Tuesday, January 27, 2009

What Feeder Fund Managers Suspected About Madoff

It turns out that many of Madoff's feeder fund managers--the people who brought much of the money from individual investors into Madoff's Ponzi scheme--had long suspected that Madoff was engaging in illegal activity. According to Bloomberg, they just assumed that they were benefiting from the illegal activity and not being victimized by it. They thought that Madoff was using his position to "front-run" trades by his clients.

The purported mission of such feeder funds was to vet hedge funds for wealthy clients. Instead, the line between victim and perpetrator was blurred. Middlemen like Littaye funneled billions of dollars to Madoff, even, in some cases, when they suspected he was engaged in questionable trading practices. In return, they reaped hundreds of millions of dollars in client fees.

Lower Returns

Wolfer says he heard of traders trying to replicate the split-strike conversion strategy Madoff told investors he used -- buying shares of large U.S. companies and entering into options contracts to limit the risk -- and getting far lower returns. He also says he heard Littaye and other middlemen talk about how Madoff may have used the knowledge he gained from his market- making firm, New York-based Bernard L. Madoff Investment Securities LLC, to get in and out of stocks ahead of market swings.

That’s front-running, a term usually applied to brokers’ trading for their own account -- and profit -- ahead of clients.

It’s also applicable to Madoff’s purported practice, says Peter Henning, a law professor at Wayne State University in Detroit and a former federal prosecutor.

“Front-running isn’t who’s getting the benefit; it’s who’s paying the price,” says Henning, noting that Madoff’s market- making customers expected the firm to obtain the best price available when buying or selling stocks. Instead, their interests were apparently subordinated to those of Madoff’s investment clients.

Front-Running

While front-running is illegal, it didn’t horrify Madoff’s champions.

“They were convinced that the risk was only that the Securities and Exchange Commission would do something about breaches of the Chinese wall in the Madoff organization,” Wolfer says. In the worst case, he says, “what could be expected was that at a certain point the SEC could say stop.”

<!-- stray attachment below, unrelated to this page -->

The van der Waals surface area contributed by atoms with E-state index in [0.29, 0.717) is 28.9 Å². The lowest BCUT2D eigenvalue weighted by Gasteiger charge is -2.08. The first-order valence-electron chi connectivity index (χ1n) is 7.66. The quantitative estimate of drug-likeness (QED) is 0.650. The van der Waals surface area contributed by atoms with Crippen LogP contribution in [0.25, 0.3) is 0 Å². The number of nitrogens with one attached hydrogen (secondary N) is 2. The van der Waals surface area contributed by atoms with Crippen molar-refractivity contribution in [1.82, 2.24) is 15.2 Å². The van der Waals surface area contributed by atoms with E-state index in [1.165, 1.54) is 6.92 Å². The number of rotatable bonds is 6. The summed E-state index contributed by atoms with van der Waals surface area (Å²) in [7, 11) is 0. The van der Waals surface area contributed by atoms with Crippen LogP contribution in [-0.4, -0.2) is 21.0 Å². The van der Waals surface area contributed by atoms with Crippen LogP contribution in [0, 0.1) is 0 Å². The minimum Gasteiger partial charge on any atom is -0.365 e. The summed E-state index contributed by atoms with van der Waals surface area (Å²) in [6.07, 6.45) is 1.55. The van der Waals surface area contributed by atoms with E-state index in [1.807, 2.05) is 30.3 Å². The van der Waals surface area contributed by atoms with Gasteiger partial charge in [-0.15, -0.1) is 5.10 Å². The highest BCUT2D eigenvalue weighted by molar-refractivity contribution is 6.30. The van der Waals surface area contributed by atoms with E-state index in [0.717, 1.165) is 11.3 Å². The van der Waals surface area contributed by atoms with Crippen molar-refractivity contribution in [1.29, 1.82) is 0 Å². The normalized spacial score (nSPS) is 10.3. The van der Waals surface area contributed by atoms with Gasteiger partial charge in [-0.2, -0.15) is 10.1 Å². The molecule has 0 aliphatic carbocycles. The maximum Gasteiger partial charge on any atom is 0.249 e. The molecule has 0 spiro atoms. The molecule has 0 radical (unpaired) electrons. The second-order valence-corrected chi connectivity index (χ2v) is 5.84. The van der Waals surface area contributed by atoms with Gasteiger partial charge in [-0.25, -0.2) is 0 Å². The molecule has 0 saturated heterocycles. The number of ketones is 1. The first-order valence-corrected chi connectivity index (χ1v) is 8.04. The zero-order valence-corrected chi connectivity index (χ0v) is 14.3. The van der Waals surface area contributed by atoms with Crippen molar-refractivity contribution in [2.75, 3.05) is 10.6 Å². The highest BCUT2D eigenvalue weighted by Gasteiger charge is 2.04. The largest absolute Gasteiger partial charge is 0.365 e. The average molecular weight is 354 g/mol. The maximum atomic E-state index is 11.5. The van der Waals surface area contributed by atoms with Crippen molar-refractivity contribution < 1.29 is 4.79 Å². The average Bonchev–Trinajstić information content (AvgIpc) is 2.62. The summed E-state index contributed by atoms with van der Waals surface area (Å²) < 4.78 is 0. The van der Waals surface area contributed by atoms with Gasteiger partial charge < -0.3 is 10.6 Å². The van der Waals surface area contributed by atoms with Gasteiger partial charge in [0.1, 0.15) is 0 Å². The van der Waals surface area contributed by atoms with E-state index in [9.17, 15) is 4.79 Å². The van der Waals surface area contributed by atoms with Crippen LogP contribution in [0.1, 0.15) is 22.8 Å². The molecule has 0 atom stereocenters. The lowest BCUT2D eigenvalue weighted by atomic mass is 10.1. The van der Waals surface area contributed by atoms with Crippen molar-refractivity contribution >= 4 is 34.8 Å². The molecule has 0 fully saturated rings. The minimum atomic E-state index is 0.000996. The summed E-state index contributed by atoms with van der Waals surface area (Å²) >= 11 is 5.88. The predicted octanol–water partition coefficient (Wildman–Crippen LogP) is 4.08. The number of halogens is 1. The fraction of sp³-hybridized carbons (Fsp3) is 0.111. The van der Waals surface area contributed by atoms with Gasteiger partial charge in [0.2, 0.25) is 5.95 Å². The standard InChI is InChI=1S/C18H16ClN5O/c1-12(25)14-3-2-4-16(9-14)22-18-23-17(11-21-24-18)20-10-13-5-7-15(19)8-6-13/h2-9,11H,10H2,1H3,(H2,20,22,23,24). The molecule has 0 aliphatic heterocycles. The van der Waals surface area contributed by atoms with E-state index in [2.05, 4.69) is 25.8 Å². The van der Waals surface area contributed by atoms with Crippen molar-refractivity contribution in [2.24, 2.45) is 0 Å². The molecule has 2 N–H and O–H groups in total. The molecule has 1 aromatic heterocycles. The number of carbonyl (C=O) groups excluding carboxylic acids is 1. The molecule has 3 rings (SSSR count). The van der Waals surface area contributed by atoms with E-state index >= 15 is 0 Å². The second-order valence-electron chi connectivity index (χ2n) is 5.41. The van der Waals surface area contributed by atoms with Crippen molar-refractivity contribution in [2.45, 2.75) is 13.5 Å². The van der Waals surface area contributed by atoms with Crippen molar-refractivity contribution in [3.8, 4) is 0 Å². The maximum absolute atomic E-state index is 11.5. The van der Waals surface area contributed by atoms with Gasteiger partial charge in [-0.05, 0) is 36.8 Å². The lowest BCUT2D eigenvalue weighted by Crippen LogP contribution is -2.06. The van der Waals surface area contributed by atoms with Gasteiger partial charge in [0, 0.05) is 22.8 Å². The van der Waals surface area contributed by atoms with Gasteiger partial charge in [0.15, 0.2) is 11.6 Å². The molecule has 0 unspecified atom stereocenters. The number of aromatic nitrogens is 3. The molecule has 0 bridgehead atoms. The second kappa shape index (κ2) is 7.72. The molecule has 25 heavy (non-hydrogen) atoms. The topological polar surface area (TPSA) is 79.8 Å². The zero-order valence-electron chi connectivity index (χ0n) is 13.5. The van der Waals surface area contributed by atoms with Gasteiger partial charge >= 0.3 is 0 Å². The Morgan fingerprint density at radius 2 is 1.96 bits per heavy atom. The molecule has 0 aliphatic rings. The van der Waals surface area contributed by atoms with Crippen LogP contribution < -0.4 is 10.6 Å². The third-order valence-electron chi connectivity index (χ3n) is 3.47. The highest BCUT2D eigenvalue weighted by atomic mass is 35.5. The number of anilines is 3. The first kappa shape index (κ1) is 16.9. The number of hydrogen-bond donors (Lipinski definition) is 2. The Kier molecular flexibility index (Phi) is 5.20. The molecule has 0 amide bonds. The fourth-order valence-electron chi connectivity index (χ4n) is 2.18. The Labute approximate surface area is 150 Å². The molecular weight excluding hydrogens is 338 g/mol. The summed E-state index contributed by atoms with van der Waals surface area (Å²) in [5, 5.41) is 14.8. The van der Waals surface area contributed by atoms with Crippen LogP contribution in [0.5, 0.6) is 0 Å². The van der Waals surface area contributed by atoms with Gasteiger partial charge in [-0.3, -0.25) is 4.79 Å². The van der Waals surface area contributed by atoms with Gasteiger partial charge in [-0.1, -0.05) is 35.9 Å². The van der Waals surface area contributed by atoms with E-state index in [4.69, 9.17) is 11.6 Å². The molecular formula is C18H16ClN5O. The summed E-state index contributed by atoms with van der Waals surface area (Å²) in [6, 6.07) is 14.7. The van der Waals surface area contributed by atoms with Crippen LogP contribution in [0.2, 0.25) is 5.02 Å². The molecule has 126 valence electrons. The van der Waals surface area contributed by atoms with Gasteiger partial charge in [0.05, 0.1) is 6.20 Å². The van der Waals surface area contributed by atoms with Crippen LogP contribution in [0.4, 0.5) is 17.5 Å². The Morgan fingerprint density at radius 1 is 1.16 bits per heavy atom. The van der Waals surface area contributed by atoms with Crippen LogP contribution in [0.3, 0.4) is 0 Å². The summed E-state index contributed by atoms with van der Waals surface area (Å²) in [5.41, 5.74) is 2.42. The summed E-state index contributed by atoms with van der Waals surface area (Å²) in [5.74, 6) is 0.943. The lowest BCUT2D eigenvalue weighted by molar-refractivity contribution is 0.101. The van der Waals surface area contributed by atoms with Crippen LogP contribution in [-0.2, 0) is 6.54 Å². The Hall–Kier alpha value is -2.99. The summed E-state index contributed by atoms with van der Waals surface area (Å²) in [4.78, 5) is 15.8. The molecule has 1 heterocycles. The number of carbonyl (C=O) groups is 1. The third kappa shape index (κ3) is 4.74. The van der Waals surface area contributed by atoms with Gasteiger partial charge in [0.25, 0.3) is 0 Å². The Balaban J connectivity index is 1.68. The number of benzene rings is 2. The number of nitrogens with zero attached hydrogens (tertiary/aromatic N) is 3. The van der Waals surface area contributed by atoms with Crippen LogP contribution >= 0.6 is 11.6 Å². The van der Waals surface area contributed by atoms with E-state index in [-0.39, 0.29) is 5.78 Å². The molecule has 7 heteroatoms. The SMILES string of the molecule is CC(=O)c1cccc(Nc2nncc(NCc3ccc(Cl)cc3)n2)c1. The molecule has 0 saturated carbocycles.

It was obvious to anyone who looked that something fishy was going on with Madoff's trades:

"An executive at a fund of funds that invested in Kingate says he once examined Madoff’s trading records to see whether they reflected the stocks’ publicly reported activity. He found Madoff consistently bought stocks at their lows and sold them at their highs.

The executive, who wouldn’t be identified, says he reported back to his boss that he thought Madoff was front-running his clients. He says the boss’s reply was 'Yeah, so what? That’s his edge.'"


Why did the manager's of these feeder funds turn a blind eye to what appeared to be blatantly illegal activity and take such risks with their clients' money? Answer, they were raking in huge fees in return for being Madoff's willing accomplices:

"If a fund charged its clients 1 percent of the assets under management and 20 percent of the gains, as the largest one did, that translated into $41 million in annual fees.

Assuming Madoff didn’t do any investing on behalf of his clients, as investigators now suspect, the feeder funds were, in effect, being paid out of principal, which would have been depleted after 15 years.

In other words, much of the money invested in Madoff through feeder funds wound up in the pockets of fund managers."


Barry Ritholtz of the Big Picture is right in part when he says that the Trustee should "confiscate the Funds of Fund managers’ houses, cars, watches, jets and boat — as the illegal proceeds of a crime. Auction ‘em off, put the proceeds into a fund for the scam’s victims."

But the investors don't have to wait for the Trustee to act, and many are not:

"Chais’s Brighton Co.; Bank Medici, which was taken over by Austrian regulators; Fairfield Greenwich; Merkin’s funds; and Tremont have all been sued by investors claiming the firms should have known better than to invest with Madoff."

9 comments:

Ericwipe287 said...

Common people who have invested small amount(big for these people)of money in these funds will get nothing but these fund investors will fill their pockets.


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